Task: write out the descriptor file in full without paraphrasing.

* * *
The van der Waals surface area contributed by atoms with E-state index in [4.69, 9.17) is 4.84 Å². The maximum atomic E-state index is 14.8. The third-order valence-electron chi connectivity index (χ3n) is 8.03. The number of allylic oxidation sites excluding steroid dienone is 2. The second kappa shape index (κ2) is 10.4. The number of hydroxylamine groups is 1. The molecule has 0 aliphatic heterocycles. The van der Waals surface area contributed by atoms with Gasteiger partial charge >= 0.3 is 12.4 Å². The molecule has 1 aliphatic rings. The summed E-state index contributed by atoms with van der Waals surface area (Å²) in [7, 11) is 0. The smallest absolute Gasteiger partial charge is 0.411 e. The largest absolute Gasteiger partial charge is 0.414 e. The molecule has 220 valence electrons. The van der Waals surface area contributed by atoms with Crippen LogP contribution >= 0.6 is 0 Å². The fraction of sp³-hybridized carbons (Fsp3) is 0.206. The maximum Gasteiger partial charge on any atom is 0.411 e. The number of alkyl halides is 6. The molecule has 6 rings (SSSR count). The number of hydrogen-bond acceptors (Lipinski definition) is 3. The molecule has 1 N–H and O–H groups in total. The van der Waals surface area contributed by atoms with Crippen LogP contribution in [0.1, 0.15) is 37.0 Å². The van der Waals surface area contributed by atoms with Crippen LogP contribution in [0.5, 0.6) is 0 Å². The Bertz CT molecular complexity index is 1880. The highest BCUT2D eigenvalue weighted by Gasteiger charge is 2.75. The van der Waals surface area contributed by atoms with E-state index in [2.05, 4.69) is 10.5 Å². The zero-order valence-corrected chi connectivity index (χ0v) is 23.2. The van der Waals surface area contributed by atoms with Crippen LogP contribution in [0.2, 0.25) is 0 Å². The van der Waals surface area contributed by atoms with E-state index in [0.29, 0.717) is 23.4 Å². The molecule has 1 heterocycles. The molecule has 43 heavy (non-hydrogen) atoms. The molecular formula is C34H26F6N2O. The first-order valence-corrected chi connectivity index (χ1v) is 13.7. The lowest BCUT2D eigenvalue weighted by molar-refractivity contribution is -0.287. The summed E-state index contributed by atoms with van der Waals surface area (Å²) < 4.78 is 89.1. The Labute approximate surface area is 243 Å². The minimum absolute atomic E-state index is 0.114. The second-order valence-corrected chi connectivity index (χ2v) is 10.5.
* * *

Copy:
The van der Waals surface area contributed by atoms with E-state index in [4.69, 9.17) is 4.84 Å². The maximum atomic E-state index is 14.8. The third-order valence-electron chi connectivity index (χ3n) is 8.03. The number of allylic oxidation sites excluding steroid dienone is 2. The second kappa shape index (κ2) is 10.4. The number of hydroxylamine groups is 1. The molecule has 0 aliphatic heterocycles. The van der Waals surface area contributed by atoms with Gasteiger partial charge >= 0.3 is 12.4 Å². The molecule has 1 aliphatic rings. The summed E-state index contributed by atoms with van der Waals surface area (Å²) in [7, 11) is 0. The smallest absolute Gasteiger partial charge is 0.411 e. The largest absolute Gasteiger partial charge is 0.414 e. The molecule has 220 valence electrons. The van der Waals surface area contributed by atoms with Crippen LogP contribution >= 0.6 is 0 Å². The fraction of sp³-hybridized carbons (Fsp3) is 0.206. The maximum Gasteiger partial charge on any atom is 0.411 e. The number of alkyl halides is 6. The molecule has 6 rings (SSSR count). The number of hydrogen-bond acceptors (Lipinski definition) is 3. The molecule has 1 N–H and O–H groups in total. The van der Waals surface area contributed by atoms with Crippen LogP contribution in [0.1, 0.15) is 37.0 Å². The van der Waals surface area contributed by atoms with Crippen LogP contribution in [0.5, 0.6) is 0 Å². The Bertz CT molecular complexity index is 1880. The highest BCUT2D eigenvalue weighted by Gasteiger charge is 2.75. The van der Waals surface area contributed by atoms with E-state index in [2.05, 4.69) is 10.5 Å². The zero-order valence-corrected chi connectivity index (χ0v) is 23.2. The van der Waals surface area contributed by atoms with Crippen LogP contribution in [0.2, 0.25) is 0 Å². The van der Waals surface area contributed by atoms with E-state index in [0.29, 0.717) is 23.4 Å². The molecule has 1 heterocycles. The molecule has 43 heavy (non-hydrogen) atoms. The molecular formula is C34H26F6N2O. The first-order valence-corrected chi connectivity index (χ1v) is 13.7. The lowest BCUT2D eigenvalue weighted by molar-refractivity contribution is -0.287. The summed E-state index contributed by atoms with van der Waals surface area (Å²) < 4.78 is 89.1. The Labute approximate surface area is 243 Å². The minimum absolute atomic E-state index is 0.114. The second-order valence-corrected chi connectivity index (χ2v) is 10.5.